the opinions of the preacher, guilt, intimidation, and money-grubbing"
. . . . . as you so crisply put it! My prayers go out for you that you may find a church that emphasizes all the right things and eschews all the wrong things. As you say, it's not easy to find. Trying to help answer this last question of yours was the genesis for this ministry many years ago - I didn't know of any churches that fit the bill, so at least I wanted to be able to point to a source of spiritual food that would contribute to spiritual growth (even it wasn't contained within four walls). I am glad to hear that this ministry is at least contributing to your good efforts in that direction.
Yours in our Lord and Savior Jesus Christ,
Hi. I was reading the Q and A about, re *Is water baptism required for Christians today? I followed along the reply with interest. I have many comments but as this email may I be so bold as to say/ask, " As Christians, Jesus is the Way the Truth and The life, so we should follow Him and DO as He has done. Jesus was baptized and so should we be and in the same way." Is there a chat/forum on your site? Cheers.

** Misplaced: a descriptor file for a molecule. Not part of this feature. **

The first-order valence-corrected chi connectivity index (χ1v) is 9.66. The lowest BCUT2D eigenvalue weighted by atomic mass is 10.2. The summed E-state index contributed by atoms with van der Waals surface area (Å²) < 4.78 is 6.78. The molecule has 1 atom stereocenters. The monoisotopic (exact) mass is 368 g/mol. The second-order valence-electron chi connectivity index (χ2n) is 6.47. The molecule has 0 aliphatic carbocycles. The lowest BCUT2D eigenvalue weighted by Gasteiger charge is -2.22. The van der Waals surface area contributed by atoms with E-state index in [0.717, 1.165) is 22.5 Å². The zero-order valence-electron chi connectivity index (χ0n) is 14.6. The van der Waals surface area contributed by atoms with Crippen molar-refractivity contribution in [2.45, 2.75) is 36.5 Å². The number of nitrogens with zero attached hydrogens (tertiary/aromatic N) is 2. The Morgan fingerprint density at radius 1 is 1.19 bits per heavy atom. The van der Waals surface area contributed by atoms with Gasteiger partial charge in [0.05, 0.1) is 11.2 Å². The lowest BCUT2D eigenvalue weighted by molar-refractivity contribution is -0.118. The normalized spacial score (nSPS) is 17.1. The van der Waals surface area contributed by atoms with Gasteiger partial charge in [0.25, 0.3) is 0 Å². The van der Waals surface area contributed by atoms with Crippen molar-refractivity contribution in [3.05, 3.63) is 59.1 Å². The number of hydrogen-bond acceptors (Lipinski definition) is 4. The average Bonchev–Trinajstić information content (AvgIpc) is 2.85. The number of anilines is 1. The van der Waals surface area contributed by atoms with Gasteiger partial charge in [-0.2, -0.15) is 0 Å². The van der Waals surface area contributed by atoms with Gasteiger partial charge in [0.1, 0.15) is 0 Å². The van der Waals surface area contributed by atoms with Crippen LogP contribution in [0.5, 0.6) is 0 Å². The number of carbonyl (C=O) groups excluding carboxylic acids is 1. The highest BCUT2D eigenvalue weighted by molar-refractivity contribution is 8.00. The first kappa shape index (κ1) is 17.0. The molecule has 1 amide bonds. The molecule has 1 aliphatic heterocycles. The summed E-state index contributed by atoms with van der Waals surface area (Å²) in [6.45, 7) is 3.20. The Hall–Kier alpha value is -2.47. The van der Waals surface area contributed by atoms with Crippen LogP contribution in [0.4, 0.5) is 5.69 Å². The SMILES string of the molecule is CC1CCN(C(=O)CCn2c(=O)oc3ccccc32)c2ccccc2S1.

There is no chat/forum at Ichthys, but I am happy to respond to your
I entirely agree that Jesus is the way, the truth and the life. We are indeed as Christians supposed to follow His example, to walk in His footsteps as He gave us an example. But, clearly, that does not mean that we can or even should take this principle so literally as to do everything in exactly the same way He did - that is not what scripture means.
To take but a few of many examples, first of all, Jesus was celibate and never married. Are we required to follow Him in this? That would be a good thing in many ways if we were all capable of it, but scripture allows that this is not possible for most of us (1Cor.7:1-2). Surely we can take from His example of self-sacrifice in this regard the principle of considering God and the kingdom of God and the work pertaining thereto to be more important than our own concerns, but forgoing marriage is not meant to be the way that most of us demonstrate our commitment. Now there are some people/organizations who over-react on this point (one thinks of the prohibition for Catholic priests). For those who follow Jesus, spiritually celibacy, staying away from spiritual unfaithfulness, is even more important than material celibacy.